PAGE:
Alexi Tsipras Martin Schulz/Flickr

Ecco perchè il piano di salvataggio della Grecia è fallito

CAMBRIDGE – Con l’evolversi della crisi greca, è importante comprendere che un programma di modifiche strutturali richiede una forte appropriazione del processo di riforme da parte del paese interessato. Anche se i negoziatori dovessero riuscire a superare i punti controversi, sarà difficile avere fiducia nella loro implementazione se il popolo greco continua ad essere scettico. Così è stato almeno finora. Ma senza riforme strutturali l’economia greca ha poche possibilità di arrivare ad una stabilità sostenuta e alla crescita, soprattutto perchè i creditori ufficiali non sono disposti a continuare ad elargire nuovi fondi ben più cospicui di quanto è stato chiesto per ripagare il debito ad una Grecia non riformata. (E’ andata così nella maggior parte delle crisi anche se queste informazioni non vengono date dalla stampa a livello mondiale).

L’appartenenza della Grecia all’Unione europea conferisce ai suoi creditori una certa influenza, ma evidentemente non sufficiente da modificare il calcolo fondamentale. La Grecia rimane infatti un paese sovrano e non sub-sovrano. La “troika” dei creditori (ovvero il Fondo Monetario Internazionale, la Banca Centrale Europea e la Commissione europea) non hanno la stessa influenza sulla Grecia che aveva, ad esempio, l’ente municipale di assistenza sulla città di New York quando era sull’orlo della bancarotta nella metà degli anni ’70.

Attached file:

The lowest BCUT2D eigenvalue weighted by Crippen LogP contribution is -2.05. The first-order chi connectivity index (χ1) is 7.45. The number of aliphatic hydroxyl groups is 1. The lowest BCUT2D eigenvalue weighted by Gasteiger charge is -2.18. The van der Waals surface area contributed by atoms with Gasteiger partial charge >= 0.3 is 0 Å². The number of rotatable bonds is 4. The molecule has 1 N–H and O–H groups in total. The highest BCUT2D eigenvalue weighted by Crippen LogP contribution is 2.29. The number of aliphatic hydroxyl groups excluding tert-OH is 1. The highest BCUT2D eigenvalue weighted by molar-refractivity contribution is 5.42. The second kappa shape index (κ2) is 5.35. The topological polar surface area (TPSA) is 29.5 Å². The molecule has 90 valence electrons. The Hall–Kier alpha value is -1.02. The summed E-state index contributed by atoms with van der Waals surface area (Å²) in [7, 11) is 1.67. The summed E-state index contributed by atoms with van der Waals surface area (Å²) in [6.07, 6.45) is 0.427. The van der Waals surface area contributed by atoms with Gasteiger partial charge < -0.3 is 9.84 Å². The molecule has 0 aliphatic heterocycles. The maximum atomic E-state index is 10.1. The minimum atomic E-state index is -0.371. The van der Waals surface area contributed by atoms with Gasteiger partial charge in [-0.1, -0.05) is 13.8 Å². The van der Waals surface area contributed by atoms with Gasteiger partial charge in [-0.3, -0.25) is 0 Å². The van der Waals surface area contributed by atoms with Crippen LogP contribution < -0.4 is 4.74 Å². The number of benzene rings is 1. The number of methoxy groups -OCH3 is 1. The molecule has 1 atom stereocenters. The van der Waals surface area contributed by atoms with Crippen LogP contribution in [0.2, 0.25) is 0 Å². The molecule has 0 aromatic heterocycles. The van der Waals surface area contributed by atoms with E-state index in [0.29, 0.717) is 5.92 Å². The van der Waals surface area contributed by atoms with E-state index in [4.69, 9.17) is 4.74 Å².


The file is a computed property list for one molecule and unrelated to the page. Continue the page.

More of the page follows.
I programmi migliori di aggiustamento strutturale sono quelli in cui il governo del paese debitore propone dei cambiamenti delle politiche e l’FMI aiuta a delineare un programma su misura fornendo la copertura politica per la fase d’implementazione. Imporre questi programmi dall’esterno non è un’opzione efficace, pertanto affinché le riforme vengano implementate a portate avanti, il governo greco ed il suo elettorato devono avere fiducia in esse.

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